Now, put your tests for determining overlap in the zero-corner, one-corner, two-corner, and four-corner cases together to encompass all of these cases. These tests check the widths, heights, and positions of both rectangles, the four corners of one rectangle, the three corners of each rectangle, and the one corner of each rectangle, respectively. You could test each of these cases individually, but that’s very repetitive. Instead, try to develop a single test that encompasses all of these cases. Start by checking the widths, heights, and positions of both rectangles to cover the zero-corner case. Next, check the four corners of one rectangle to cover the one-corner case. Then, to include the two-corner case, you’ll also have to check three corners of the other rectangle. Luckily, the four-corner case is already covered if you check four corners of one rectangle and three of the other because you’re clearly checking one corner of each. The composite test to determine rectangle overlap is to check the following:
The heights, widths and positions of both rectangles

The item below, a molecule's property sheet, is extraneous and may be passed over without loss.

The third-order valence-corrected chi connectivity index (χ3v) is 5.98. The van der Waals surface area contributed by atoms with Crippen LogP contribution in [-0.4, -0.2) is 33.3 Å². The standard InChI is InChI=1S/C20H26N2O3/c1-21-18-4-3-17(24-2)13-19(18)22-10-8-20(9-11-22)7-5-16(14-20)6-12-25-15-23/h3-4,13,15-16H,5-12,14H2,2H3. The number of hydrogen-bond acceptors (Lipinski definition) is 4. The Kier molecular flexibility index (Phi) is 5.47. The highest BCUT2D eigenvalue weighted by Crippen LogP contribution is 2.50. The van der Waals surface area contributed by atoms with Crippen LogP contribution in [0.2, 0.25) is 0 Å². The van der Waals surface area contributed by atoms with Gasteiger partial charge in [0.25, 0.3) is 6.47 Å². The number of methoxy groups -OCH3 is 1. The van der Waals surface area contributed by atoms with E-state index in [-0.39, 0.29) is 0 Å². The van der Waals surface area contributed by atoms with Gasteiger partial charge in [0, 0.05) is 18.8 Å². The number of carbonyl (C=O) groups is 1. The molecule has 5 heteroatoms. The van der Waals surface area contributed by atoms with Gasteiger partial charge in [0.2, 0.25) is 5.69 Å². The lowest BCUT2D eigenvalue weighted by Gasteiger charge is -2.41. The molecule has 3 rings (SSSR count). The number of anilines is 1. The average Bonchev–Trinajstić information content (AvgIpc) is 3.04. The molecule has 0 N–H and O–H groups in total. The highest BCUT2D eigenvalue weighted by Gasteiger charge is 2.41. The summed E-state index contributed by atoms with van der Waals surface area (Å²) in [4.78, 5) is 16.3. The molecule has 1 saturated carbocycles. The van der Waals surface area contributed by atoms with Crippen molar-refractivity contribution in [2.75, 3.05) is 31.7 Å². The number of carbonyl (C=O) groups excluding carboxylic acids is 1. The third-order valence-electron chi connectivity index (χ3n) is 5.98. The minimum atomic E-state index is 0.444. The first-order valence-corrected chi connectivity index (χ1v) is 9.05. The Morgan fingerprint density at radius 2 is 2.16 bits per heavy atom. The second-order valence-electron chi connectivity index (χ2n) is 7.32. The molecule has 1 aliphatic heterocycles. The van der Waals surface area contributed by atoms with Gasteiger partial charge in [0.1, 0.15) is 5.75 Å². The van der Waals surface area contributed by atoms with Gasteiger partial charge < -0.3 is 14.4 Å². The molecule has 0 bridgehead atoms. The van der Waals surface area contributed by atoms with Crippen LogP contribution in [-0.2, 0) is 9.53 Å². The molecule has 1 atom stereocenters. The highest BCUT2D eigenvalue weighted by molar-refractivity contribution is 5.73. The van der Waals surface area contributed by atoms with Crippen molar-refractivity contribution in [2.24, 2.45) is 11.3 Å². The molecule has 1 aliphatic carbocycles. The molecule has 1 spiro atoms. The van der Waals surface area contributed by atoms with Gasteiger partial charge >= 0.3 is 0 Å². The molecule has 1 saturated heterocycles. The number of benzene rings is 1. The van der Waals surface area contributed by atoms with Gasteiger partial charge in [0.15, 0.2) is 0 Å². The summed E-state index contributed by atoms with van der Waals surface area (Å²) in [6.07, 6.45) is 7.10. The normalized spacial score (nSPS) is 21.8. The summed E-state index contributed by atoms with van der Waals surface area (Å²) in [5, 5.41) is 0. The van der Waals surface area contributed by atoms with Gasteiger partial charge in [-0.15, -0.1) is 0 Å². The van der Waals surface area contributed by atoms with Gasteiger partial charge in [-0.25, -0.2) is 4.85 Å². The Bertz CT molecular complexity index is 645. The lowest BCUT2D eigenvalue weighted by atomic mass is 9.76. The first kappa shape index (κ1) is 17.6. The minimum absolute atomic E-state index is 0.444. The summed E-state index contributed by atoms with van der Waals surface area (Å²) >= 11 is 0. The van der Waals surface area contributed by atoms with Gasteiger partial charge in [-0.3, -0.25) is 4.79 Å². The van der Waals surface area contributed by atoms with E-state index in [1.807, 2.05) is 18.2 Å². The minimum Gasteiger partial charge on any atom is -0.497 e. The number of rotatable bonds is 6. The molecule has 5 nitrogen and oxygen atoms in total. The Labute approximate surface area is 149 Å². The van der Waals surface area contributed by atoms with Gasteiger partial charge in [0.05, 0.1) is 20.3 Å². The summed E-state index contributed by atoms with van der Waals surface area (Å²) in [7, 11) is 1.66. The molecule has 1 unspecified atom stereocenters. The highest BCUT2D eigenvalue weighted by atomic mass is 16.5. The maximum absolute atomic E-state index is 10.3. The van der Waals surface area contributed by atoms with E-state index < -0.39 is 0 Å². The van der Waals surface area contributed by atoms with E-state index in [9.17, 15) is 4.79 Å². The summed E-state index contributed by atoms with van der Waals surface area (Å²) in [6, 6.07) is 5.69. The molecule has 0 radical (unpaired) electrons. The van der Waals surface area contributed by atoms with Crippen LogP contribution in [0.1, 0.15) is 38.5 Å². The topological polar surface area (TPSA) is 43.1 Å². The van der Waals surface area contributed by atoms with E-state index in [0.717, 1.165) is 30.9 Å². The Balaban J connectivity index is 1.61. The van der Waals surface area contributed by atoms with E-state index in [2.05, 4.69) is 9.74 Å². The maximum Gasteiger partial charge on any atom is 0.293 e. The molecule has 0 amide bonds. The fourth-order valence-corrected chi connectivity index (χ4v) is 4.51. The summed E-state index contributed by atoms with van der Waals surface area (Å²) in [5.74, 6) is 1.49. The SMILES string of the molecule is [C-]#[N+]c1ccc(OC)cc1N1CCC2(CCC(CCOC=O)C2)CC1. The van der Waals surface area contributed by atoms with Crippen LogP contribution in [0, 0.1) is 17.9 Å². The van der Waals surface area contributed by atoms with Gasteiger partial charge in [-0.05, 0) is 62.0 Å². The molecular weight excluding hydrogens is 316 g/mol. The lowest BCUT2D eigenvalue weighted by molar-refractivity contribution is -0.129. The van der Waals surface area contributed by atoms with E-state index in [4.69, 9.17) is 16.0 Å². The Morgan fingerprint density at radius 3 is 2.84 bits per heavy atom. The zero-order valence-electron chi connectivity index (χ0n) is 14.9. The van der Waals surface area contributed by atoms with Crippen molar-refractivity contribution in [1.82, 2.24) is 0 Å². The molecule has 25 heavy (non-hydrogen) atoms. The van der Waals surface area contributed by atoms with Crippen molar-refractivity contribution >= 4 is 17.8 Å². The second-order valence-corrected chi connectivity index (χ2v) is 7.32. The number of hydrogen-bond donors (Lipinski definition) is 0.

Whether any of four corners of one rectangle are inside the other
Whether any of three corners from the second rectangle are inside the first
This solution to test for overlap is correct, but it seems inefficient. It checks the heights, widths, and positions of both rectangles as well as seven of eight possible corners - and each corner check requires four comparisons. This results in 34 comparisons to calculate the answer.
Perhaps there is a better solution. Another way to think about the problem is to consider when the rectangles don’t overlap, as opposed to when they do overlap. If you know when the rectangles don’t overlap, you know when they do overlap. The conditions for not overlapping are much more straightforward. Call the two rectangles A and B. A and B do not overlap when A is above B, or A is below B, or A is to the left of B, or A is to the right of B. It is possible for more than one of these conditions to be true at the same time. For example, A could be above and to the right of B. If any one of these conditions is true, the two rectangles do not overlap. The specifics of these conditions can be summarized as follows.
The two rectangles do not overlap when
A’s UL’s x value is greater than B’s LR’s x value or